The current vaccine that is being rolled out in an implementation trial in western Kenya – to see how to best introduce it to the public, like a children vaccination schedule – one of its limitations is that it doesn’t provide 100% protection. That is where my work comes in, to see it we can find other potential candidates on the malaria parasite that could make that vaccine more efficacious, and if we could do a combination of different candidates so that we can improve how this vaccine would work in the field. My work is very early on in vaccine development: it’s trying to understand the biology of that molecule, at the molecular level, to better inform what these mutations are doing so we can design a vaccine to encompass all the issues that arise from understanding the protein.

In sub-Saharan Africa, in Kenya as well, it is very clear that malaria is a big public health concern. It causes a lot of illness in children under 5, in pregnant mothers, and generally being unwell is not a nice thing. The work that I do tries to find different vaccine candidates that we can put forward to make a malaria vaccine. The importance is, as shown in other diseases, if you have a vaccine against a particular organism that causes disease, a bacteria or a virus, you can prevent people from getting sick, and we are not able to do that at the moment with malaria. The purpose of my work is to understand the proteins that we could use to inform vaccine design.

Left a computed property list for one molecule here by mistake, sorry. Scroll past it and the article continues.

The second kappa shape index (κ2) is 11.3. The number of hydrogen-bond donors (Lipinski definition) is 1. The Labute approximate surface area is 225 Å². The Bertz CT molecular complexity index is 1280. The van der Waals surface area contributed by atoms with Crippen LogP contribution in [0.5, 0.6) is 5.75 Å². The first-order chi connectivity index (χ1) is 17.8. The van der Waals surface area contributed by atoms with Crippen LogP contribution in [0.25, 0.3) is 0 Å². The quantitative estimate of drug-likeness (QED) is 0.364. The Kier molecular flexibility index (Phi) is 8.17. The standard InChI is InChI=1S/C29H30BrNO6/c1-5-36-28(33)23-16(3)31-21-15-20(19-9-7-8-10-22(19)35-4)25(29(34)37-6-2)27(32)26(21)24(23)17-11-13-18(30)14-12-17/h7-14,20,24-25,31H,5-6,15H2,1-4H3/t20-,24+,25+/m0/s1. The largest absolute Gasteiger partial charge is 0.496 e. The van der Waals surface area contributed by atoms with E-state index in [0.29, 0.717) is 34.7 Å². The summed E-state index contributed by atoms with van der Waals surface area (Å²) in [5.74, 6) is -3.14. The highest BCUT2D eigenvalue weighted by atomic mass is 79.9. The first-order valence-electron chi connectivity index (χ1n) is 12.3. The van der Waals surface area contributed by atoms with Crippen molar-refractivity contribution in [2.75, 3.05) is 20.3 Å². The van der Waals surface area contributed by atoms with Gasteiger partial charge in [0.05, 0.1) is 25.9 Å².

What is interesting in the field at the moment is the emergence of resistance to artemisinin in Southeast Asia. This is a great concern because if that spreads globally then we will no longer have a drug we can use to treat people. The good thing that came out is a molecular marker – a gene which we know the mutation confers resistance to artemisinin – has been described. That helped the antimalarial resistance field because it means we can now study that gene in populations in Africa and understand if we have the mutations seen in Southeast Asia, in Africa; if we do that would be a cause for concern. As it stands in the field, for the studies done here in Kilifi by myself and others in other African countries, those mutations have not been identified. At the moment we are in a good place in terms of how the drugs are working in Africa, but it still means that we’ve got to maintain surveillance and monitor antimalarial resistance, particularly to artemisinin, a drug that works very well and if we lose that it would cause a problem for malaria control.